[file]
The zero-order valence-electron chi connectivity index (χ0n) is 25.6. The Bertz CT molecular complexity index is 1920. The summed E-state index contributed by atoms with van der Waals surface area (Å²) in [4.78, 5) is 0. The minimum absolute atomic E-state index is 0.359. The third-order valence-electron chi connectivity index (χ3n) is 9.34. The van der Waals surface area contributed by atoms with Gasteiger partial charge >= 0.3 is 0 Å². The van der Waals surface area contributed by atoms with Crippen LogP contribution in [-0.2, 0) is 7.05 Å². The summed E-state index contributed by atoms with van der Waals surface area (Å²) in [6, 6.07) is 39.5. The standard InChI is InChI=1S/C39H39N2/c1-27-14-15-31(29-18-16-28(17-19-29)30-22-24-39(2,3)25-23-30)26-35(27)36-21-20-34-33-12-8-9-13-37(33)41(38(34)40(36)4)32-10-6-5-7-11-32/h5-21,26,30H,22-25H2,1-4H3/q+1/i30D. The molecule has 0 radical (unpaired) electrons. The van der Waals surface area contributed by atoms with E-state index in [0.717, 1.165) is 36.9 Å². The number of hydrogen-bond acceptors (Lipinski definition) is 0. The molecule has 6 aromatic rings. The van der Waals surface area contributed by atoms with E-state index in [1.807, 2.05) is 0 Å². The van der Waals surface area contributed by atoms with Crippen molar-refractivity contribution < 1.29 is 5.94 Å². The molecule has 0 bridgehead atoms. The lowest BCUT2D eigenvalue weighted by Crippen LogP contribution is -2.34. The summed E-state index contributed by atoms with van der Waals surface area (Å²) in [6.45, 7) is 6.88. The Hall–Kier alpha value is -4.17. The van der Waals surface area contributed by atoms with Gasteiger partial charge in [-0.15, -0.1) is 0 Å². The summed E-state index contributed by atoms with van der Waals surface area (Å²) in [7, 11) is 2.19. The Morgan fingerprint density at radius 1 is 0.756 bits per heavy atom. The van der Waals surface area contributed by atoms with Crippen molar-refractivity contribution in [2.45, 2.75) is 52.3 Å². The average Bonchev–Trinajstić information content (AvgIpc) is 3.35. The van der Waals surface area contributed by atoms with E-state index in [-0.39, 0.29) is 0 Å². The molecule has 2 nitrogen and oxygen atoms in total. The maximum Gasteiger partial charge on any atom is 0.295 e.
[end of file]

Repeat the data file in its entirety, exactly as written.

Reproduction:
The zero-order valence-electron chi connectivity index (χ0n) is 25.6. The Bertz CT molecular complexity index is 1920. The summed E-state index contributed by atoms with van der Waals surface area (Å²) in [4.78, 5) is 0. The minimum absolute atomic E-state index is 0.359. The third-order valence-electron chi connectivity index (χ3n) is 9.34. The van der Waals surface area contributed by atoms with Gasteiger partial charge >= 0.3 is 0 Å². The van der Waals surface area contributed by atoms with Crippen LogP contribution in [-0.2, 0) is 7.05 Å². The summed E-state index contributed by atoms with van der Waals surface area (Å²) in [6, 6.07) is 39.5. The standard InChI is InChI=1S/C39H39N2/c1-27-14-15-31(29-18-16-28(17-19-29)30-22-24-39(2,3)25-23-30)26-35(27)36-21-20-34-33-12-8-9-13-37(33)41(38(34)40(36)4)32-10-6-5-7-11-32/h5-21,26,30H,22-25H2,1-4H3/q+1/i30D. The molecule has 0 radical (unpaired) electrons. The van der Waals surface area contributed by atoms with E-state index in [0.717, 1.165) is 36.9 Å². The number of hydrogen-bond acceptors (Lipinski definition) is 0. The molecule has 6 aromatic rings. The van der Waals surface area contributed by atoms with E-state index in [1.807, 2.05) is 0 Å². The van der Waals surface area contributed by atoms with Crippen molar-refractivity contribution < 1.29 is 5.94 Å². The molecule has 0 bridgehead atoms. The lowest BCUT2D eigenvalue weighted by Crippen LogP contribution is -2.34. The summed E-state index contributed by atoms with van der Waals surface area (Å²) in [6.45, 7) is 6.88. The Hall–Kier alpha value is -4.17. The van der Waals surface area contributed by atoms with Gasteiger partial charge in [-0.15, -0.1) is 0 Å². The summed E-state index contributed by atoms with van der Waals surface area (Å²) in [7, 11) is 2.19. The Morgan fingerprint density at radius 1 is 0.756 bits per heavy atom. The van der Waals surface area contributed by atoms with Crippen molar-refractivity contribution in [2.45, 2.75) is 52.3 Å². The average Bonchev–Trinajstić information content (AvgIpc) is 3.35. The van der Waals surface area contributed by atoms with E-state index in [-0.39, 0.29) is 0 Å². The molecule has 2 nitrogen and oxygen atoms in total. The maximum Gasteiger partial charge on any atom is 0.295 e.